Wells Fargo Bank, N.A., v. McCluskeyAnnotate this Case
This mortgage foreclosure case comes from Du Page County and involves a residential property located in Naperville. In 2009, defendant McCluskey executed a promissory note for $330,186, on the property, with Wells Fargo Bank as the mortgage holder. Foreclosure proceedings were begun in 2010 for nonpayment, but defendant, after service, did not answer or plead. An order of default and judgment of foreclosure were entered in 2011. This appeal involves the interplay of the Mortgage Foreclosure Law and the Code of Civil Procedure when vacation of a default judgment is sought.
After negotiations on a loan modification collapsed and a rescheduled sale date arrived, Wells Fargo was the successful bidder on the property for a price of $235,985.69, but, before Wells Fargo moved to confirm the sale, the defendant filed a motion to vacate the default judgment and set aside the sale under the law of civil procedure, rather than mortgage law. The circuit court denied her motion and, later, confirmed the sale.
The defendant appealed, challenging the denial of her motion to vacate. In opposition, Wells Fargo argued that mortgage law, which is more restrictive than civil procedure law, takes precedence here and limits a court’s discretion to refuse confirmation of a sale to four specific grounds. The appellate court reversed and remanded, holding that the circuit court could exercise its discretion under civil procedure law, even after a judicial sale, if the movant could present a compelling excuse for lack of diligence and a meritorious defense. Wells Fargo appealed to the Illinois Supreme Court.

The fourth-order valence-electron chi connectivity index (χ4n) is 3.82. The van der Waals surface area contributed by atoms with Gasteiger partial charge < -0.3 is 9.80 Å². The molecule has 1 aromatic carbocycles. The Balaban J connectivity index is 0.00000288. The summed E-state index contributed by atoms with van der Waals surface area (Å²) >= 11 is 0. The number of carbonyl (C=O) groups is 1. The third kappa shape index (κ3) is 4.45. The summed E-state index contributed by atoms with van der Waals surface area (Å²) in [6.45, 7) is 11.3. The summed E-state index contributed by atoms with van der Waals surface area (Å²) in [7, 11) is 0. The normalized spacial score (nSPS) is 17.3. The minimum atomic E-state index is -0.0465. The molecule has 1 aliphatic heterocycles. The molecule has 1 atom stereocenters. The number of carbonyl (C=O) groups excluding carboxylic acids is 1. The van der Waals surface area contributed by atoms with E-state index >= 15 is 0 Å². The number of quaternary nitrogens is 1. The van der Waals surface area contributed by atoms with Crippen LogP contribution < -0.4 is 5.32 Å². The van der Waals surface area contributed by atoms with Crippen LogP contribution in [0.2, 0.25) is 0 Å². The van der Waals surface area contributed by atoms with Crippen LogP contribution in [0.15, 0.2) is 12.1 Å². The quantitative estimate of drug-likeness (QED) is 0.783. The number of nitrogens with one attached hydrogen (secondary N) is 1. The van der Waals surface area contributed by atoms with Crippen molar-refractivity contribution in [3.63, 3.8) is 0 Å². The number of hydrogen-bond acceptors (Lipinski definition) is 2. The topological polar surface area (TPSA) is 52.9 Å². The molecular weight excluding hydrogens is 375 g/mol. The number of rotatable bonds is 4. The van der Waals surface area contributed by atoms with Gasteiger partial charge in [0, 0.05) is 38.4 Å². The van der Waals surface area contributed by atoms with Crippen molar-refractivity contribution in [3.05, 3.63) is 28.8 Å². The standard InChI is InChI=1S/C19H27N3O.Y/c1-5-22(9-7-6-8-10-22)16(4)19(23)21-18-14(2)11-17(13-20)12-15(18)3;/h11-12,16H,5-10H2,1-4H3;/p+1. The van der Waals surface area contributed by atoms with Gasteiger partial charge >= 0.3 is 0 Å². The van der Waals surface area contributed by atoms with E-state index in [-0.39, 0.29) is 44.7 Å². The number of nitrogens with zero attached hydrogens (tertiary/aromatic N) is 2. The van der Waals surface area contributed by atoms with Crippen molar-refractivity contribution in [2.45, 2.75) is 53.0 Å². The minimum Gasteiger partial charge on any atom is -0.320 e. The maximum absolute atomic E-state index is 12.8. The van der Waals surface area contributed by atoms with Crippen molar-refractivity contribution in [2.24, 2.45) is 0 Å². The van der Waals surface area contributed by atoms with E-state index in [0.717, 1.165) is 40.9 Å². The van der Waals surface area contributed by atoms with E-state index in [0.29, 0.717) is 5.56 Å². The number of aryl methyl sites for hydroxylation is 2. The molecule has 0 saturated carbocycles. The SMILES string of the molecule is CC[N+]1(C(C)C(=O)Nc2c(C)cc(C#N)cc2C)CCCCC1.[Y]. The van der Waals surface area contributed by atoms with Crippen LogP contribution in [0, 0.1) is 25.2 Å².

The supreme court held that, after a motion to confirm a judicial sale has been filed, the foreclosure statute governs and provides the standards for a court’s exercise of discretion in dealing with a motion to vacate. At this point, it is not sufficient under the mortgage statute to merely raise a meritorious defense to the complaint. However, that is not what happened here because the motion to vacate preceded the motion to confirm. Here, the circuit court could consider the motion to vacate under civil procedure law. However, under these facts, the circuit court did not err in denying the motion, even under that more liberal standard. The defendant, who admitted her default, was properly served, and had notice of the default, the judgment of foreclosure, and the sale. What she later raised were pleading defenses asserted for the first time.
The appellate court was reversed and the circuit court was affirmed.